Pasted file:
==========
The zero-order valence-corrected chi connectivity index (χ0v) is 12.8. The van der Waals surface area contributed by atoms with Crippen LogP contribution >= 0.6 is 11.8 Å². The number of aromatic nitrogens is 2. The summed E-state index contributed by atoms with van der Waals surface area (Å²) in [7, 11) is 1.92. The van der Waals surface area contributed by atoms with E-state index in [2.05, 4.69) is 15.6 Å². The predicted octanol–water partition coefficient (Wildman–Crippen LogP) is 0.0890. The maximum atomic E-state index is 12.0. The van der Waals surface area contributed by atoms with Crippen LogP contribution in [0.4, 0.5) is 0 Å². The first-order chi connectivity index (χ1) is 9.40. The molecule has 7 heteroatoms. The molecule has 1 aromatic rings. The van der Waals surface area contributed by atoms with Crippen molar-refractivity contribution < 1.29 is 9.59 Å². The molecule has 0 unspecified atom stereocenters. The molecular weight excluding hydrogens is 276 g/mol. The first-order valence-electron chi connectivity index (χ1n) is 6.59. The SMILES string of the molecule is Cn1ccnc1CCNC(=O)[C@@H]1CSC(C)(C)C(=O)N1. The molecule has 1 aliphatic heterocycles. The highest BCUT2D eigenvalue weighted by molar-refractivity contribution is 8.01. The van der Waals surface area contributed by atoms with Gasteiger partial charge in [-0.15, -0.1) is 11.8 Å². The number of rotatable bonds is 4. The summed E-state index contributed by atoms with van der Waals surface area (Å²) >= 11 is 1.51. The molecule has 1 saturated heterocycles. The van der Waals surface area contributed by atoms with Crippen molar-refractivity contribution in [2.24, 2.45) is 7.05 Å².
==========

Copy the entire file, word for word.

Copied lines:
The zero-order valence-corrected chi connectivity index (χ0v) is 12.8. The van der Waals surface area contributed by atoms with Crippen LogP contribution >= 0.6 is 11.8 Å². The number of aromatic nitrogens is 2. The summed E-state index contributed by atoms with van der Waals surface area (Å²) in [7, 11) is 1.92. The van der Waals surface area contributed by atoms with E-state index in [2.05, 4.69) is 15.6 Å². The predicted octanol–water partition coefficient (Wildman–Crippen LogP) is 0.0890. The maximum atomic E-state index is 12.0. The van der Waals surface area contributed by atoms with Crippen LogP contribution in [0.4, 0.5) is 0 Å². The first-order chi connectivity index (χ1) is 9.40. The molecule has 7 heteroatoms. The molecule has 1 aromatic rings. The van der Waals surface area contributed by atoms with Crippen molar-refractivity contribution < 1.29 is 9.59 Å². The molecule has 0 unspecified atom stereocenters. The molecular weight excluding hydrogens is 276 g/mol. The first-order valence-electron chi connectivity index (χ1n) is 6.59. The SMILES string of the molecule is Cn1ccnc1CCNC(=O)[C@@H]1CSC(C)(C)C(=O)N1. The molecule has 1 aliphatic heterocycles. The highest BCUT2D eigenvalue weighted by molar-refractivity contribution is 8.01. The van der Waals surface area contributed by atoms with Gasteiger partial charge in [-0.15, -0.1) is 11.8 Å². The number of rotatable bonds is 4. The summed E-state index contributed by atoms with van der Waals surface area (Å²) >= 11 is 1.51. The molecule has 1 saturated heterocycles. The van der Waals surface area contributed by atoms with Crippen molar-refractivity contribution in [2.24, 2.45) is 7.05 Å².